WorkMonkey wrote:There is no point to this entire thread, other than to wind me, and many others, up.


want me to be nice to him ?


There’s a country in Europe where they treat their ex soldiers with pride no waits for medical treatment after injuries received during service, no amensia from the government. Cant for the life of me recall where it is but I know exactly where it is not.

User avatar
Grymm
Post Centurion
Posts: 594
Joined: Fri Aug 05, 2005 9:18 pm
Location: The Chilterns

Postby Grymm » Tue Sep 08, 2009 9:22 pm

Daft 16thC weapons now
The gurt big lump o'wood
Image
The agricultural scythe
Image
Sickle (not like the one in The Hair Bear Bunch)
Image
BDSM with a footmans flail
Image
And a post combat cuddle
Image
Last edited by Grymm on Wed Sep 09, 2009 1:41 pm, edited 1 time in total.


Futuaris nisi irrisus ridebis.

User avatar
Phil the Grips
Absolute Wizard
Posts: 2000
Joined: Thu Jul 28, 2005 2:01 pm
Location: Auld Reekie- capital village o' Jockland
Contact:

Postby Phil the Grips » Tue Sep 08, 2009 11:13 pm



--Angels also carry weapons--
http://www.blackboarswordsmanship.co.uk/

User avatar
stephen wootten
Posts: 54
Joined: Wed Mar 21, 2007 9:20 pm

Postby stephen wootten » Wed Sep 09, 2009 12:23 am

id say a machette or a reed knife


cuius testiculos habes, habeas cardia et cerebellum

A Bayard, A Bayard!!!!!

guthries Sardukarr Bashar

Marcus Woodhouse
Absolute Wizard
Posts: 3337
Joined: Sat Feb 18, 2006 8:35 pm

Postby Marcus Woodhouse » Wed Sep 09, 2009 9:04 am

Was the big log of wood only invented in the 16th century?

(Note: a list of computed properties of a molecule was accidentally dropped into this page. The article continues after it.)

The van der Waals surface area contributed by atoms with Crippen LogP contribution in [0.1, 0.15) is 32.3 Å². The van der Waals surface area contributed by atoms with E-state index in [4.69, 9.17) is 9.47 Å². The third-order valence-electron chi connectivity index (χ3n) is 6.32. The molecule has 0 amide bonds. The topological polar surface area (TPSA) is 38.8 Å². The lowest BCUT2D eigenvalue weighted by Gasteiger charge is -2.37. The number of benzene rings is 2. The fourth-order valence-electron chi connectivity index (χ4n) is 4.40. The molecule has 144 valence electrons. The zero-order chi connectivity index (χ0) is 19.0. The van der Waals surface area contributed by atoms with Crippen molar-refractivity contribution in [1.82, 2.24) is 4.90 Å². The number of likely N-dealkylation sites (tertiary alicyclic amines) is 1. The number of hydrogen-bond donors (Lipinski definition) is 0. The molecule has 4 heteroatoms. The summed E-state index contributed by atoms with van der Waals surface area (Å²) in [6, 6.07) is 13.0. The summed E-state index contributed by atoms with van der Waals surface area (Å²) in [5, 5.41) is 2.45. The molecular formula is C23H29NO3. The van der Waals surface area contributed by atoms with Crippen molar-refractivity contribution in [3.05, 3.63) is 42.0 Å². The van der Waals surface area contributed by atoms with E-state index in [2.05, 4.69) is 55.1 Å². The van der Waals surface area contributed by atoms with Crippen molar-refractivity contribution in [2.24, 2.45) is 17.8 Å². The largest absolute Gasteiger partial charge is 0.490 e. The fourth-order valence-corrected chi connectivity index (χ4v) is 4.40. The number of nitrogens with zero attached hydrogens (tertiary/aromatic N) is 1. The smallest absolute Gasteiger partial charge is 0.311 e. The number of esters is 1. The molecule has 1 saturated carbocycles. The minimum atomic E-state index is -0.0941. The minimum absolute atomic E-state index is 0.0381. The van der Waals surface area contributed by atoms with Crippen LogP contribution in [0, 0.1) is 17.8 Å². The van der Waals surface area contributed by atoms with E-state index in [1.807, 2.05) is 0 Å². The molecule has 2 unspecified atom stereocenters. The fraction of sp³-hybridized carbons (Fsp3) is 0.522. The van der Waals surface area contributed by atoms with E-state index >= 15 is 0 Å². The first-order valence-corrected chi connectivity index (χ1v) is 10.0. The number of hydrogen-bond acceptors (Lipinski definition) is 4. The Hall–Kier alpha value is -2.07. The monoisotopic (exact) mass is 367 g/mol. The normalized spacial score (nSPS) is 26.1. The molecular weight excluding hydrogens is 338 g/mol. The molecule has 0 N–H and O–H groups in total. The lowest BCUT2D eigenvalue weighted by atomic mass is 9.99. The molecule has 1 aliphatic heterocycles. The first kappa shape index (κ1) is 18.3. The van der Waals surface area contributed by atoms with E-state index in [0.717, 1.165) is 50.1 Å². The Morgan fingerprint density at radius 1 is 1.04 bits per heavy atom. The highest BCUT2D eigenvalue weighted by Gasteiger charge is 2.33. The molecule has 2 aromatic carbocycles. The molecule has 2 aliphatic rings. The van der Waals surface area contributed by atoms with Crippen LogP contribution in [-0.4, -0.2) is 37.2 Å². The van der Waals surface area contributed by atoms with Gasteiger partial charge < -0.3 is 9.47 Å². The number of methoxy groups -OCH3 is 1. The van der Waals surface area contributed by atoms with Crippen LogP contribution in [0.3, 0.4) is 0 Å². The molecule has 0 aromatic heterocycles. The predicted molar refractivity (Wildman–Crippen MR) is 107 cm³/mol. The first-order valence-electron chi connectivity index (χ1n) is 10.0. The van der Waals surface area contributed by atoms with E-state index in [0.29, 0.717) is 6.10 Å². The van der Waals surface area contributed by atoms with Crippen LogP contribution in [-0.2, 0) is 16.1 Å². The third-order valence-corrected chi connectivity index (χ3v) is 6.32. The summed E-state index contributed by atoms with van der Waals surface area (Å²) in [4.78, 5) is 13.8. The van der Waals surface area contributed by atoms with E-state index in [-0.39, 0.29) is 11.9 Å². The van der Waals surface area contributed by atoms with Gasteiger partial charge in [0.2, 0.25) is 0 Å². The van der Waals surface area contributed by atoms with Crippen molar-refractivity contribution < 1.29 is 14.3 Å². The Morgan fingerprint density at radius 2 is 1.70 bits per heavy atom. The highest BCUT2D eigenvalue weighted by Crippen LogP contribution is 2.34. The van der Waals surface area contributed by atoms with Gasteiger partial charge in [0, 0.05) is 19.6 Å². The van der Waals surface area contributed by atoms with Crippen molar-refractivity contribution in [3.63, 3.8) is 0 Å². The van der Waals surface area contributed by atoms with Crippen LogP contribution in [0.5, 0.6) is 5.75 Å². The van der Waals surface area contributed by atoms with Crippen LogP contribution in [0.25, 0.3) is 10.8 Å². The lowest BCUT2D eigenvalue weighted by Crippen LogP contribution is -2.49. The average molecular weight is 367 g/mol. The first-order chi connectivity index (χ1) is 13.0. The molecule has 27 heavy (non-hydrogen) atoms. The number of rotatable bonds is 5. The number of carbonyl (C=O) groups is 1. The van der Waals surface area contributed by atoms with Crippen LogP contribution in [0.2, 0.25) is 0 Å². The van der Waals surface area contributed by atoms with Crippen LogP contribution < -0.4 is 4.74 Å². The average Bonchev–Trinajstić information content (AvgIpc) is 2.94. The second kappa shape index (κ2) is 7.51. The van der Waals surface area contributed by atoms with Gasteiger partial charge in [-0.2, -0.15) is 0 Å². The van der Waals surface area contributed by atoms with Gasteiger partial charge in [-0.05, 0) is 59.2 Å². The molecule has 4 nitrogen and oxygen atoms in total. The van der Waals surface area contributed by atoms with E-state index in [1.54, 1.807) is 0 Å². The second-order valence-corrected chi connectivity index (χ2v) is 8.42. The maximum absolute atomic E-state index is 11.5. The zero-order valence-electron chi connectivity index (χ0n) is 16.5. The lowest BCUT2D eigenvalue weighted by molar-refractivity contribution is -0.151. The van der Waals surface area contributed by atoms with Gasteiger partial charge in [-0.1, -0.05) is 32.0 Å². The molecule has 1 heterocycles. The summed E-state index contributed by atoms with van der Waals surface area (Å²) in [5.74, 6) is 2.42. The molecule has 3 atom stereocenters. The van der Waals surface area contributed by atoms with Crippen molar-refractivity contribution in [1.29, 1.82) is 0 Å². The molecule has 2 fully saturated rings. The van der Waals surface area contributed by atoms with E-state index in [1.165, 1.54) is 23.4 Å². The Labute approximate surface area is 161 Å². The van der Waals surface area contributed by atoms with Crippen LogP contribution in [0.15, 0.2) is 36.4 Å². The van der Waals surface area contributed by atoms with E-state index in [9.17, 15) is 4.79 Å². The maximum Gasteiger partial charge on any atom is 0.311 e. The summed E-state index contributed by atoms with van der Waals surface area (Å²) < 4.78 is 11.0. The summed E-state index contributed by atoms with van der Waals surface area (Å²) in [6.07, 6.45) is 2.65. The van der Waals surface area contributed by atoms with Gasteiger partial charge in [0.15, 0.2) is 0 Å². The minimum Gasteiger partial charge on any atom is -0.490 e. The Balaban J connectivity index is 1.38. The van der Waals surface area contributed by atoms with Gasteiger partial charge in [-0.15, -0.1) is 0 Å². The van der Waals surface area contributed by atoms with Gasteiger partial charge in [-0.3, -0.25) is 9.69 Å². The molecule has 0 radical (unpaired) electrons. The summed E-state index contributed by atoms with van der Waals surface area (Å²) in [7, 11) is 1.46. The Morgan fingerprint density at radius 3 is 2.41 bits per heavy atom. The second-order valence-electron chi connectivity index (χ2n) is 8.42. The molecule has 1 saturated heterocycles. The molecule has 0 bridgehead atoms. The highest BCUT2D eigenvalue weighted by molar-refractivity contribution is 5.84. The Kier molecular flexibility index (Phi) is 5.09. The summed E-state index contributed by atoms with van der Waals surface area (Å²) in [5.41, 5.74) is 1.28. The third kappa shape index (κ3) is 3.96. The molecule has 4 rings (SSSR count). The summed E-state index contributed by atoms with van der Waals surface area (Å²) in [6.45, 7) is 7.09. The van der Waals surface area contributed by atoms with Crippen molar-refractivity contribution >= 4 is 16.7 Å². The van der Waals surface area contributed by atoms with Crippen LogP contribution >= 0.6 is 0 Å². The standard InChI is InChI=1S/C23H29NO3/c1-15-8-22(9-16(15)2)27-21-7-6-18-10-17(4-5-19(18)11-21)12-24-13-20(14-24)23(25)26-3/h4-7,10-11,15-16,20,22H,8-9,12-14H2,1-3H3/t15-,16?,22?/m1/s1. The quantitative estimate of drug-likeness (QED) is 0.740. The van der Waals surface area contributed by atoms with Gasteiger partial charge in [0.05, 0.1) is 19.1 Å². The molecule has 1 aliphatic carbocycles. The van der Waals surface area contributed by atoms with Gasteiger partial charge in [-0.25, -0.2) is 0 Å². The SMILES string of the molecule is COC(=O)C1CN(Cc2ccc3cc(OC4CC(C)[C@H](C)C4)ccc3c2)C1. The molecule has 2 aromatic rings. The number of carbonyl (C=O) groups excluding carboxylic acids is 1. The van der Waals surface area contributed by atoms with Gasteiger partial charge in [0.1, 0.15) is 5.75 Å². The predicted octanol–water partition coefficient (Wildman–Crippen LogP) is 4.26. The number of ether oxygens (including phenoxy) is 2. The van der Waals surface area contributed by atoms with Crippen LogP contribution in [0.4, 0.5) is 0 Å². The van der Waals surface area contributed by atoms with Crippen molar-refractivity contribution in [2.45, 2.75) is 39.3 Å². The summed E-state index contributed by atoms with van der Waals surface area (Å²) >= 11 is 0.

I'm trying to provedence it for 15th century use.


OSTENDE MIHI PECUNIAM!

User avatar
Grymm
Post Centurion
Posts: 594
Joined: Fri Aug 05, 2005 9:18 pm
Location: The Chilterns

Postby Grymm » Wed Sep 09, 2009 9:18 am

Marcus Woodhouse wrote:Was the big log of wood only invented in the 16th century?
I'm trying to provedence it for 15th century use.


Nah Def 16thC and German not used in Britain 'til 1625.


Futuaris nisi irrisus ridebis.

User avatar
Colin Middleton
Absolute Wizard
Posts: 2037
Joined: Thu Aug 11, 2005 12:31 pm
Location: Sheffield
Contact:

Postby Colin Middleton » Wed Sep 09, 2009 12:29 pm

While the 'big lump of wood' was known of well before 1500, it was not until the 'enlightenment' of the renaisance saw all intelligence concentrated in the hands (heads?) of an elite few that the general public at large became SO stupid as to regard the 'big lump of wood' as a viable weapon. During the Middle Ages, most people had the good common sense to use far more effective weapons and keep the big lump of wood for more important purposes, like burning.

:wink:


Colin

"May 'Blood, blood, blood' be your motto!"

Image

User avatar
paul bennett
Posts: 270
Joined: Sat Mar 29, 2008 7:56 pm
Location: Manchester
Contact:

Postby paul bennett » Wed Sep 09, 2009 11:38 pm

Grymm wrote:Daft 16thC weapons now
The gurt big lump o'wood
Image
The agricultural scythe
Image
Sickle (not like the one in The Hair Bear Bunch)
Image
BDSM with a footmans flail
Image
And a post combat cuddle
Image


Dreynshlag did a fantastic demo of scythe fighting a few years ago, dramatized as Paulus Hector Mair (author of those fechtbuchs) vs Death.
The whole thing was sub-titled by people with large sheets of paper with the script written on them


http://www.historicarts.co.uk
Bespoke and off-the-shelf furniture, games and weaponry for living history

User avatar
behanner
Posts: 201
Joined: Fri Sep 16, 2005 8:39 am

Postby behanner » Thu Sep 10, 2009 3:19 am

[quote="Black Pear"]
The most exotic I would go with is a Goedendaag. Been to the continent, met some Flemish troops, brought a pointy pickaxe handle home. Enough said.[quote]

I'll one better you on this one.
Inventory of War Materials at Calais 1481.
In godon dawghes with pikes of iron ix



Marcus Woodhouse
Absolute Wizard
Posts: 3337
Joined: Sat Feb 18, 2006 8:35 pm

Postby Marcus Woodhouse » Thu Sep 10, 2009 8:22 am

So no lumps of wood.
:(
I'll have to carry on using a longsword and pollaxe then.
:D


OSTENDE MIHI PECUNIAM!


Return to “1100-1500”

Who is online

Users browsing this forum: No registered users and 4 guests